Proposed Fracked Gas Pipeline Threatens Potomac River & a National Park

Local Landowners Face Losing Property Through Eminent Domain

October 23rd protest rally at Hancock, Maryland

October 23rd protest rally at Hancock, Maryland

Behind the scenes, without public input, a West Virginia gas company called Mountaineer Gas is quietly laying the groundwork for a fracked gas pipeline that would threaten the Potomac River and the National Park Service’s C&O Canal, one of the most visited national parks.

Residents in Morgan County, WV became aware of the pipeline proposal only after landmen requested access to properties for routing of the pipeline. Mountaineer Gas began bullying residents with ultimatums and eminent domain after receiving conditional approval from the WV Public Service Commission to route their gas line. The route proposed would cross five streams, all of which is in Karst geology. Karst geology is limestone that can rapidly dissolve and form pathways between the surface and groundwater, including streams. Pipelines do leak and in Karst geology pose a risk to private wells, cause stream contamination and stream flow loss, and develop sinkholes that can threaten the integrity of the pipeline.

The proposal Mountaineer Gas submitted to WV Public Service Commission is for construction of a multi-million dollar pipeline from an existing line in the Martinsburg area west to Berkeley Springs and east to Jefferson County. This pipeline is contingent on the approval and construction of a Columbia Gas pipeline from Pennsylvania. The Columbia Gas pipeline would route south from Bedford, PA to Hancock, MD, under the C&O Canal and Potomac River, finally ending in the Berkeley Springs, WV area. Columbia Gas is currently communicating with the National Park Service to be granted a right-of-way access to drill under Park property.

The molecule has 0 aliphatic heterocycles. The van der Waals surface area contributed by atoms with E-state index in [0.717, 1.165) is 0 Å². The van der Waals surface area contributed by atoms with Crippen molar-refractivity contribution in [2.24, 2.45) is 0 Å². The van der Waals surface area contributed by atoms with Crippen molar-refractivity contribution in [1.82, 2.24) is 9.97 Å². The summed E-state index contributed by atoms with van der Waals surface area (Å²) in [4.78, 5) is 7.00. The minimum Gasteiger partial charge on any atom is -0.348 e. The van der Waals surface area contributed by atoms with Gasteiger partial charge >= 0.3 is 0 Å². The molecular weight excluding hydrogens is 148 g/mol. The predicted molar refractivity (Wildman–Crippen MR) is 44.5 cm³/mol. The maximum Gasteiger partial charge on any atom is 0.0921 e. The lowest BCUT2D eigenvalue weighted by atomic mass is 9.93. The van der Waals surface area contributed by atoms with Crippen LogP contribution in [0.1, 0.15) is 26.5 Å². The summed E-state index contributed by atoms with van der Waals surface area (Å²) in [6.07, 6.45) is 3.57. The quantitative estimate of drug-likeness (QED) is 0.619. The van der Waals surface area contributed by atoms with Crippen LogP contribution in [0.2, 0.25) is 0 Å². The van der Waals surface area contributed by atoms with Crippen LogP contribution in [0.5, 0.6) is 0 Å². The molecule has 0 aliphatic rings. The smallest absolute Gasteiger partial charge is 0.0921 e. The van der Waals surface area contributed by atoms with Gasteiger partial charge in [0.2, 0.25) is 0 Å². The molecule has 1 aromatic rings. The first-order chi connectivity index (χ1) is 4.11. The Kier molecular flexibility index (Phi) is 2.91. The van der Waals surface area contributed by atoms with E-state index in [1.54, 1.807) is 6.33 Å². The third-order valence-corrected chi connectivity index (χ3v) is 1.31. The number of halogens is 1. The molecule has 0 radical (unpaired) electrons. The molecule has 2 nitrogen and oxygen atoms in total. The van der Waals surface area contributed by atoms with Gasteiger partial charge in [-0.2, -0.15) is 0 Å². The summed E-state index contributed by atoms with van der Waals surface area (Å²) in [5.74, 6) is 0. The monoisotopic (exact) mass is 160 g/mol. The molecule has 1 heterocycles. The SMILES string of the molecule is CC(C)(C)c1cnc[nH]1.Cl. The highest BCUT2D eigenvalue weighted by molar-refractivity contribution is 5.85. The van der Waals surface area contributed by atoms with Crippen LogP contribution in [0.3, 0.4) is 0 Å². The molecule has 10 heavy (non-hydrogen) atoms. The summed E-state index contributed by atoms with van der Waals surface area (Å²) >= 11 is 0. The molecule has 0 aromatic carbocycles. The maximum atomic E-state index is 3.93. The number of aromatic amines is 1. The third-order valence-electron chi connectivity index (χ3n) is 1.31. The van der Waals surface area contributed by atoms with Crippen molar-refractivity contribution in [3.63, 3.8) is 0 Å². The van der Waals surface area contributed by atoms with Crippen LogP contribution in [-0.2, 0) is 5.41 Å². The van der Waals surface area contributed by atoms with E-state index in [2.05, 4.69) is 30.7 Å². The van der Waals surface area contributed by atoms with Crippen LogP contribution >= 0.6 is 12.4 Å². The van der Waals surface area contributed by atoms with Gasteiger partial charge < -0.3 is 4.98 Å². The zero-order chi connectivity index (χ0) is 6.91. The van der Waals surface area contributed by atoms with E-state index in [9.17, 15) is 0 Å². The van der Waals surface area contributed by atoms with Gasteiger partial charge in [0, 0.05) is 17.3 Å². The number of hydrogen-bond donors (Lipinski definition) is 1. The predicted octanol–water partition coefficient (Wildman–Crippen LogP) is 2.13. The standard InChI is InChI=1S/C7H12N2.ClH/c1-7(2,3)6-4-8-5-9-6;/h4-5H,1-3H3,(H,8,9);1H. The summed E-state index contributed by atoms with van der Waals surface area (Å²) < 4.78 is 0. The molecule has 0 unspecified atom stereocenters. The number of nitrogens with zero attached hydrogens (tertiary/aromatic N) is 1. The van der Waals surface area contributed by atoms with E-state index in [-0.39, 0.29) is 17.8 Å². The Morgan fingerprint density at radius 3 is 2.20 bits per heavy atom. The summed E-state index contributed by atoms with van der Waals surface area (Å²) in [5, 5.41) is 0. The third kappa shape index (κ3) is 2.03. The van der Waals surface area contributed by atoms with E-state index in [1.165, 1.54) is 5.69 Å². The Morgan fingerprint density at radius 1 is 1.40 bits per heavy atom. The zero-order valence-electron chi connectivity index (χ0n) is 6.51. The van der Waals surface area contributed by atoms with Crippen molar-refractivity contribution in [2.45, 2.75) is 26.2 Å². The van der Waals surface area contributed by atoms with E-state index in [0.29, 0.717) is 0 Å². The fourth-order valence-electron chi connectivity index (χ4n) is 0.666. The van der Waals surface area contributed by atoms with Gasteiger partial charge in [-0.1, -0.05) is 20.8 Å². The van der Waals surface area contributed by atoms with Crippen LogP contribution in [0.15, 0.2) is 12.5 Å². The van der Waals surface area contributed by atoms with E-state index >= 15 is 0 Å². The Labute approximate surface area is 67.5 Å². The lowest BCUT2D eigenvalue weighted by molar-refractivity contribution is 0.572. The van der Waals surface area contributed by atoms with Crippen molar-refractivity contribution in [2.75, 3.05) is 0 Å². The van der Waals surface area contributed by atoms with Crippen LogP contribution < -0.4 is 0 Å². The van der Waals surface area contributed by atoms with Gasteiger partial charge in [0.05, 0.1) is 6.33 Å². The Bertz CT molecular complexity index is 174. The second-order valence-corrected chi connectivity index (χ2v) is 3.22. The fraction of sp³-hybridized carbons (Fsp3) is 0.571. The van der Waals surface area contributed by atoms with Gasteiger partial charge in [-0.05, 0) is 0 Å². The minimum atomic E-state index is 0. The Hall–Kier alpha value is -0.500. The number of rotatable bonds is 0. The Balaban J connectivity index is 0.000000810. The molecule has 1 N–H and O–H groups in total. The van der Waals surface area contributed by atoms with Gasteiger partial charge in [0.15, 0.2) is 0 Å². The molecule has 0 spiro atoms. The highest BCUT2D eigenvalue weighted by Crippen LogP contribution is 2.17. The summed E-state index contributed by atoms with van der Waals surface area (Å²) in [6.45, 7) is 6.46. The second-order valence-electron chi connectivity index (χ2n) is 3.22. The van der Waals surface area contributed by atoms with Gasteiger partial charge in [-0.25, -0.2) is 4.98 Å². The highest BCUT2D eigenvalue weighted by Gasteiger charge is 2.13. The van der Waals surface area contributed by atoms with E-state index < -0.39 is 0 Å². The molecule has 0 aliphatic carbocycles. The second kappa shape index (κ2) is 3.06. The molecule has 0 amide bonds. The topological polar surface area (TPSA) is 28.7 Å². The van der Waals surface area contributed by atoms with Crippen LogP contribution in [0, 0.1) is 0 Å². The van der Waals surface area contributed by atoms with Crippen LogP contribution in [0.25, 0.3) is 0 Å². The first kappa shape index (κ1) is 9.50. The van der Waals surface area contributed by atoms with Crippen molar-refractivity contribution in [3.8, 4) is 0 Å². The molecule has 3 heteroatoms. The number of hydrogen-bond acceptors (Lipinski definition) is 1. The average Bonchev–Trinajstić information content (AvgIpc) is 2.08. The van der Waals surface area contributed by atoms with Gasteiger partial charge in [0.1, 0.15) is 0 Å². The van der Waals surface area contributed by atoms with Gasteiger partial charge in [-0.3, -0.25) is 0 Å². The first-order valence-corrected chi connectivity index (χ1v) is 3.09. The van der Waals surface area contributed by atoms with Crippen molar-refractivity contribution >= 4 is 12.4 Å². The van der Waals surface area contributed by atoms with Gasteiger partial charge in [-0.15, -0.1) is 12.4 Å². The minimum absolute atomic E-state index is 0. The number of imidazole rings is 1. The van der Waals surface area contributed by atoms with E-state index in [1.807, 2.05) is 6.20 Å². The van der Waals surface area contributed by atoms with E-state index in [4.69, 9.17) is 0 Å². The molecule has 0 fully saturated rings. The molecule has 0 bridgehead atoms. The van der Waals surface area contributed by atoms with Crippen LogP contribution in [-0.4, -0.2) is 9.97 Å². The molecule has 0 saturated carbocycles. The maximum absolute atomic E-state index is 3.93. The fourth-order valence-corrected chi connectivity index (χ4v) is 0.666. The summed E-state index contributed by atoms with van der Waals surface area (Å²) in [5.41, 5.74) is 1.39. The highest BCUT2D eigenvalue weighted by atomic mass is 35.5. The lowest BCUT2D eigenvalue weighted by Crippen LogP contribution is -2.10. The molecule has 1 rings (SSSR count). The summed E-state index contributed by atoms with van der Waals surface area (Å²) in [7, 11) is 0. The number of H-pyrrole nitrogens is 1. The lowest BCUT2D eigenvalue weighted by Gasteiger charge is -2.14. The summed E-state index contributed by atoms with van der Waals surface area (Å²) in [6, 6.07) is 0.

There is a real risk of this combined project to the Potomac River, the drinking water source for over 6 million people, and a risk to several high quality West Virginia streams and to private property in both Maryland and West Virginia.

The community gathered and submitted over 60 letters of protest to the proposed gas line.

On October 4th, environmental groups, including Potomac Riverkeeper Network, filed a motion to intervene in the Mountaineer Gas appeal. Our intention was to bring the potential of environmental damage into the case.

WHAT YOU CAN DO

Send a letter to the National Park Service. Tell the NPS that there is outrage over a new, unnecessary pipeline that threatens the C&O Canal and the Potomac River. Demand that the NPS needs to make this right-of-way permit a public process. Watch our website for alerts about actions we are taking and join us. Write in to your local papers. Put a sign in your yard. Talk to your neighbors.  

BACKGROUND

Mountaineer Gas Pipeline

Mountaineer Gas works exclusively in West Virginia and therefore does not have federal oversight of this pipeline proposal. Once the route is secured, the pipeline has to receive a 401 state certification permit, a 404 ACOE permit, and state regulatory permits and authorizations. Mountaineer Gas has recently received authorization to proceed after an appeal of their application modification. Because the modification was perceived to be minor, public notice of the process was not initiated. However, Mountaineer Gas describes the pipeline as a distribution line mostly catering to two large companies. The distribution line would be a “redundant” line, essentially, a back-up gas line. This pipeline is contingent on the completion of the Columbia Gas line, which has yet to submit an application to the Federal Energy Regulatory Commission (FERC).

Columbia Gas and National Park Service

Based on conversations with Mountaineer Gas representatives and National Park Service (NPS) officials connected with the Hagerstown C&O Canal office, we know that Columbia Gas has presented a proposal to drill under the C&O Canal property and the Potomac River near Hancock, MD. The National Park Service has granted Columbia Gas a right-of-entry to survey. There has been no public information about talks between Columbia Gas and NPS or the request for the right-of-entry authorization.

FERC’s One-sided Approach

FERC has a history of downplaying potential environmental damage and property rights as they analyze natural gas pipeline development projects. The Mountaineer Gas project will involve numerous stream crossings, cross land that is geologically vulnerable to spills and unnecessarily threaten the source of drinking water for millions of people.

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Thank you for taking the time to read this. We strongly believe the public should be involved when a gas company seeks a right-of-entry to national park property for private financial gain — especially when it puts our ability to use and enjoy one of the most visited national parks of the country at risk. 

p.s. Want to use snail mail? Here are the NPS addresses.